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Underwater acoustic positioning system

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An underwater acoustic positioning system[1][2] is a system for the tracking and navigation of underwater vehicles or divers by means of acoustic distance and/or direction measurements, and subsequent position triangulation. Underwater acoustic positioning systems are commonly used in a wide variety of underwater work, including oil and gas exploration, ocean sciences, salvage operations, marine archaeology, law enforcement and military activities.

Method of operation[edit]

Figure 1 describes the general method of operation of an acoustic positioning system,[3] this is an example of a long baseline (LBL) positioning system for ROV

Figure 1: Method of the operation of a Long Baseline (LBL) acoustic positioning system for ROV
Baseline station deployment and survey

Acoustic positioning systems measure positions relative to a framework of baseline stations, which must be deployed prior to operations. In the case of a long-baseline (LBL) system, a set of three or more baseline transponders are deployed on the sea floor. The location of the baseline transponders either relative to each other or in global coordinates must then be measured precisely. Some systems assist this task with an automated acoustic self-survey, and in other cases GPS is used to establish the position of each baseline transponder as it is deployed or after deployment.

Tracking or navigation operations

Following the baseline deployment and survey, the acoustic positioning system is ready for operations. In the long baseline example (see figure 1), an interrogator (A) is mounted on the ROV that is to be tracked. The interrogator transmits an acoustic signal that is received by the baseline transponders (B, C, D, E). The reply of the baseline transponders is received again at the ROV. The signal time-of-flight or the corresponding distances A-B, A-C, A-D and A-E are transmitted via the ROV umbilical (F) to the surface, where the ROV position is computed and displayed on a tracking screen. The acoustic distance measurements may be augmented by depth sensor data to obtain better positioning accuracy in the three-dimensional underwater space.

Acoustic positioning systems can yield an accuracy of a few centimeters to tens of meters and can be used over operating distance from tens of meters to tens of kilometers. Performance depends strongly on the type and model of the positioning system, its configuration for a particular job, and the characteristics of the underwater acoustic environment at the work site.


Underwater acoustic positioning systems are generally categorized into three broad types or classes[4][5][6]

Long-baseline (LBL) systems, as in figure 1 above, use a sea-floor baseline transponder network. The transponders are typically mounted in the corners of the operations site. LBL systems yield very high accuracy of generally better than 1 m and sometimes as good as 0.01m along with very robust positions[7][8] This is due to the fact that the transponders are installed in the reference frame of the work site itself (i.e. on the sea floor), the wide transponder spacing results in an ideal geometry for position computations, and the LBL system operates without an acoustic path to the (potentially distant) sea surface.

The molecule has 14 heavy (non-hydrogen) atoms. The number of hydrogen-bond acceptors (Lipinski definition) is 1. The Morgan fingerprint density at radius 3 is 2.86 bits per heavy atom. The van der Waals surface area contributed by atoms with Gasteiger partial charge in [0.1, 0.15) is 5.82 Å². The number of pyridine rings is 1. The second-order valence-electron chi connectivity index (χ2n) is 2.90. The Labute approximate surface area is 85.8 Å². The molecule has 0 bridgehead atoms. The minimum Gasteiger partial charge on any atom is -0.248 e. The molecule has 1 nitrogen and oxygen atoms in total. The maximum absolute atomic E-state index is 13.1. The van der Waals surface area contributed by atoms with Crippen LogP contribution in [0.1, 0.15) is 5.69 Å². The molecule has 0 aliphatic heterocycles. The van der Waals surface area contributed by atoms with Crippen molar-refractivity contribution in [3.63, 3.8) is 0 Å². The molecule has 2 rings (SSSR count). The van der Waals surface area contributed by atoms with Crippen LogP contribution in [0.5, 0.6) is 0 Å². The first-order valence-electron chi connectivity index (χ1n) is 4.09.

Ultra-short-baseline (USBL) systems and the related super-short-baseline (SSBL) systems rely on a small (ex. 230 mm across), tightly integrated transducer array that is typically mounted on the bottom end of a strong, rigid transducer pole which is installed either on the side or in some cases on the bottom of a surface vessel.[9][10] Unlike LBL and SBL systems, which determine position by measuring multiple distances, the USBL transducer array is used to measure the target distance from the transducer pole by using signal run time, and the target direction by measuring the phase shift of the reply signal as seen by the individual elements of the transducer array. The combination of distance and direction fixes the position of the tracked target relative to the surface vessel. Additional sensors including GPS, a gyro or electronic compass and a vertical reference unit are then used to compensate for the changing position and orientation (pitch, roll, bearing) of the surface vessel and its transducer pole. USBL systems offer the advantage of not requiring a sea floor transponder array. The disadvantage is that positioning accuracy and robustness is not as good as for LBL systems. The reason is that the fixed angle resolved by a USBL system translates to a larger position error at greater distance. Also, the multiple sensors needed for the USBL transducer pole position and orientation compensation each introduce additional errors. Finally, the non-uniformity of the underwater acoustic environment cause signal refractions and reflections that have a greater impact on USBL positioning than is the case for the LBL geometry.

Short-baseline (SBL) systems use a baseline consisting of three or more individual sonar transducers that are connected by wire to a central control box. Accuracy depends on transducer spacing and mounting method. When a wider spacing is employed as when working from a large working barge or when operating from a dock or other fixed platform, the performance can be similar to LBL systems. When operating from a small boat where transducer spacing is tight, accuracy is reduced. Like USBL systems, SBL systems are frequently mounted on boats and ships, but specialized modes of deployment are common too. For example, the Woods Hole Oceanographic Institution uses a SBL system to position the Jason deep-ocean ROV relative to its associated MEDEA depressor weight with a reported accuracy of 9 cm[11]

GPS intelligent buoys (GIB) systems are inverted LBL devices where the transducers are replaced by floating buoys, self-positioned by GPS. The tracked position is calculated in realtime at the surface from the Time-Of-Arrival (TOAs) of the acoustic signals sent by the underwater device, and acquired by the buoys. Such configuration allow fast, calibration-free deployment with an accuracy similar to LBL systems. At the opposite of LBL, SBL or USBL systems, GIB systems use one-way acoustic signals from the emitter to the buoys, making it less sensitive to surface or wall reflections. GIB systems are used to track AUVs, torpedoes, or divers, may be used to localize airplanes black-boxes, and may be used to determine the impact coordinates of inert or live weapons for weapon testing and training purposes[12][13][14] references: Sharm-El-Sheih, 2004; Sotchi, 2006; Kayers, 2005; Kayser, 2006; Cardoza, 2006 and others...).[clarification needed]

History and examples of use[edit]

Figure 2a: An acoustic short baseline (SBL) positioning system was installed on the USNS Mizar during the search dives to the wreckage of the submarine USS Thresher
Figure 2b: The bathyscaphe Trieste was guided by its acoustic positioning system to the Thresher